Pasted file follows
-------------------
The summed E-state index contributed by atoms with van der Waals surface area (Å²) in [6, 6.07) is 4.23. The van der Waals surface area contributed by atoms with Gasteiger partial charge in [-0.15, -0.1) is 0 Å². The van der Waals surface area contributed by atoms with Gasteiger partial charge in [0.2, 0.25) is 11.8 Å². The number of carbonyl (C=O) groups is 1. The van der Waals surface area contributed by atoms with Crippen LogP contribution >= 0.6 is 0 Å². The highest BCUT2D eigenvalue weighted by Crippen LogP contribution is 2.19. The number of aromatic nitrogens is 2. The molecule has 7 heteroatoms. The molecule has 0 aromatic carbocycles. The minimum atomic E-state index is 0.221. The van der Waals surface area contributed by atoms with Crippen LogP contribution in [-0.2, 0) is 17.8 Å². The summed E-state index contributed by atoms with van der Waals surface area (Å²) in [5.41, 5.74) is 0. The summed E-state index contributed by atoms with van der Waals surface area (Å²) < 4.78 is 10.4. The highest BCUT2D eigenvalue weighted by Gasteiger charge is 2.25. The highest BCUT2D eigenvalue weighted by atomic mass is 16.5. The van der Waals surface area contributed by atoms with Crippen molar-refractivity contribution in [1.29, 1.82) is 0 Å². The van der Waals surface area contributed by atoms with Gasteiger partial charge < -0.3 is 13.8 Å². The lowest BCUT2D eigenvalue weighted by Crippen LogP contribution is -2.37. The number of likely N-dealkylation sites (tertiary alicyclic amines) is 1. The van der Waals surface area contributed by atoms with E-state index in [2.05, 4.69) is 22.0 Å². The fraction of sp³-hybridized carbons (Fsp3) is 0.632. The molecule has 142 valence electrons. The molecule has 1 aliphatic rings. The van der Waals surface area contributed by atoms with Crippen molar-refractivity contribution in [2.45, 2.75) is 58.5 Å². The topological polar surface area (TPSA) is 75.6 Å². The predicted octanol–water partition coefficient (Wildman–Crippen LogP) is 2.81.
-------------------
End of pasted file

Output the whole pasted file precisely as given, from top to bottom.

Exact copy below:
The summed E-state index contributed by atoms with van der Waals surface area (Å²) in [6, 6.07) is 4.23. The van der Waals surface area contributed by atoms with Gasteiger partial charge in [-0.15, -0.1) is 0 Å². The van der Waals surface area contributed by atoms with Gasteiger partial charge in [0.2, 0.25) is 11.8 Å². The number of carbonyl (C=O) groups is 1. The van der Waals surface area contributed by atoms with Crippen LogP contribution >= 0.6 is 0 Å². The highest BCUT2D eigenvalue weighted by Crippen LogP contribution is 2.19. The number of aromatic nitrogens is 2. The molecule has 7 heteroatoms. The molecule has 0 aromatic carbocycles. The minimum atomic E-state index is 0.221. The van der Waals surface area contributed by atoms with Crippen LogP contribution in [-0.2, 0) is 17.8 Å². The summed E-state index contributed by atoms with van der Waals surface area (Å²) in [5.41, 5.74) is 0. The summed E-state index contributed by atoms with van der Waals surface area (Å²) < 4.78 is 10.4. The highest BCUT2D eigenvalue weighted by Gasteiger charge is 2.25. The highest BCUT2D eigenvalue weighted by atomic mass is 16.5. The van der Waals surface area contributed by atoms with Crippen molar-refractivity contribution in [1.29, 1.82) is 0 Å². The van der Waals surface area contributed by atoms with Gasteiger partial charge < -0.3 is 13.8 Å². The lowest BCUT2D eigenvalue weighted by Crippen LogP contribution is -2.37. The number of likely N-dealkylation sites (tertiary alicyclic amines) is 1. The van der Waals surface area contributed by atoms with E-state index in [2.05, 4.69) is 22.0 Å². The fraction of sp³-hybridized carbons (Fsp3) is 0.632. The molecule has 142 valence electrons. The molecule has 1 aliphatic rings. The van der Waals surface area contributed by atoms with Crippen molar-refractivity contribution in [2.45, 2.75) is 58.5 Å². The topological polar surface area (TPSA) is 75.6 Å². The predicted octanol–water partition coefficient (Wildman–Crippen LogP) is 2.81.